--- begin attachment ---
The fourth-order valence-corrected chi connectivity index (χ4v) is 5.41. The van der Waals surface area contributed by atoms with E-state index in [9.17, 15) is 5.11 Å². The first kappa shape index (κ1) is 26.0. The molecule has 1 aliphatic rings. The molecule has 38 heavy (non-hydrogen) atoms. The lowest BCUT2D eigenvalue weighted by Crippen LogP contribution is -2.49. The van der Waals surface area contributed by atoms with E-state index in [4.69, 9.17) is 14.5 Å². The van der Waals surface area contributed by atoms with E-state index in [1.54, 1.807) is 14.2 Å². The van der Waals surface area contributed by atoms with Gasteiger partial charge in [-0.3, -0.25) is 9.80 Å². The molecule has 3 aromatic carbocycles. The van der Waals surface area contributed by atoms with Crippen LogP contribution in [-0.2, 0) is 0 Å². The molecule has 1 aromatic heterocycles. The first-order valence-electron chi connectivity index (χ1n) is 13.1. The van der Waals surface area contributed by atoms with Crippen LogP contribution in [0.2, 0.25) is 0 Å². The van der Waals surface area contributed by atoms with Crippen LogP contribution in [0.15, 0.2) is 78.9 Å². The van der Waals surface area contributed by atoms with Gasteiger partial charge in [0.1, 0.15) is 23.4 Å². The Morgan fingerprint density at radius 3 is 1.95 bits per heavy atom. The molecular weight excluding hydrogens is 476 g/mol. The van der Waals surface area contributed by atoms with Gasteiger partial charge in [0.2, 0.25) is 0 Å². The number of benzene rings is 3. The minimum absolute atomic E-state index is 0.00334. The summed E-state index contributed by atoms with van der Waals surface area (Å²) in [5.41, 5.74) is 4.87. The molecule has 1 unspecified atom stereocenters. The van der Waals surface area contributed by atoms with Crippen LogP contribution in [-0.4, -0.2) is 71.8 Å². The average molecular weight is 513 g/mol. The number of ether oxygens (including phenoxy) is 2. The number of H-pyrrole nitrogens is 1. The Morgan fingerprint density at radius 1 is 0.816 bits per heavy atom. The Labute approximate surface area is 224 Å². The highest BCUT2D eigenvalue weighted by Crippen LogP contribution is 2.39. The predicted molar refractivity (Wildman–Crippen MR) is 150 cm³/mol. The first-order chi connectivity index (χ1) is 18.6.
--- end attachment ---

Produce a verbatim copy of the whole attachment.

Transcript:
The fourth-order valence-corrected chi connectivity index (χ4v) is 5.41. The van der Waals surface area contributed by atoms with E-state index in [9.17, 15) is 5.11 Å². The first kappa shape index (κ1) is 26.0. The molecule has 1 aliphatic rings. The molecule has 38 heavy (non-hydrogen) atoms. The lowest BCUT2D eigenvalue weighted by Crippen LogP contribution is -2.49. The van der Waals surface area contributed by atoms with E-state index in [4.69, 9.17) is 14.5 Å². The van der Waals surface area contributed by atoms with E-state index in [1.54, 1.807) is 14.2 Å². The van der Waals surface area contributed by atoms with Gasteiger partial charge in [-0.3, -0.25) is 9.80 Å². The molecule has 3 aromatic carbocycles. The van der Waals surface area contributed by atoms with Crippen LogP contribution in [-0.2, 0) is 0 Å². The molecule has 1 aromatic heterocycles. The first-order valence-electron chi connectivity index (χ1n) is 13.1. The van der Waals surface area contributed by atoms with Crippen LogP contribution in [0.2, 0.25) is 0 Å². The van der Waals surface area contributed by atoms with Crippen LogP contribution in [0.15, 0.2) is 78.9 Å². The van der Waals surface area contributed by atoms with Gasteiger partial charge in [0.1, 0.15) is 23.4 Å². The Morgan fingerprint density at radius 3 is 1.95 bits per heavy atom. The molecular weight excluding hydrogens is 476 g/mol. The van der Waals surface area contributed by atoms with Gasteiger partial charge in [0.2, 0.25) is 0 Å². The number of benzene rings is 3. The minimum absolute atomic E-state index is 0.00334. The summed E-state index contributed by atoms with van der Waals surface area (Å²) in [5.41, 5.74) is 4.87. The molecule has 1 unspecified atom stereocenters. The van der Waals surface area contributed by atoms with Crippen LogP contribution in [-0.4, -0.2) is 71.8 Å². The average molecular weight is 513 g/mol. The number of ether oxygens (including phenoxy) is 2. The number of H-pyrrole nitrogens is 1. The Morgan fingerprint density at radius 1 is 0.816 bits per heavy atom. The Labute approximate surface area is 224 Å². The highest BCUT2D eigenvalue weighted by Crippen LogP contribution is 2.39. The predicted molar refractivity (Wildman–Crippen MR) is 150 cm³/mol. The first-order chi connectivity index (χ1) is 18.6.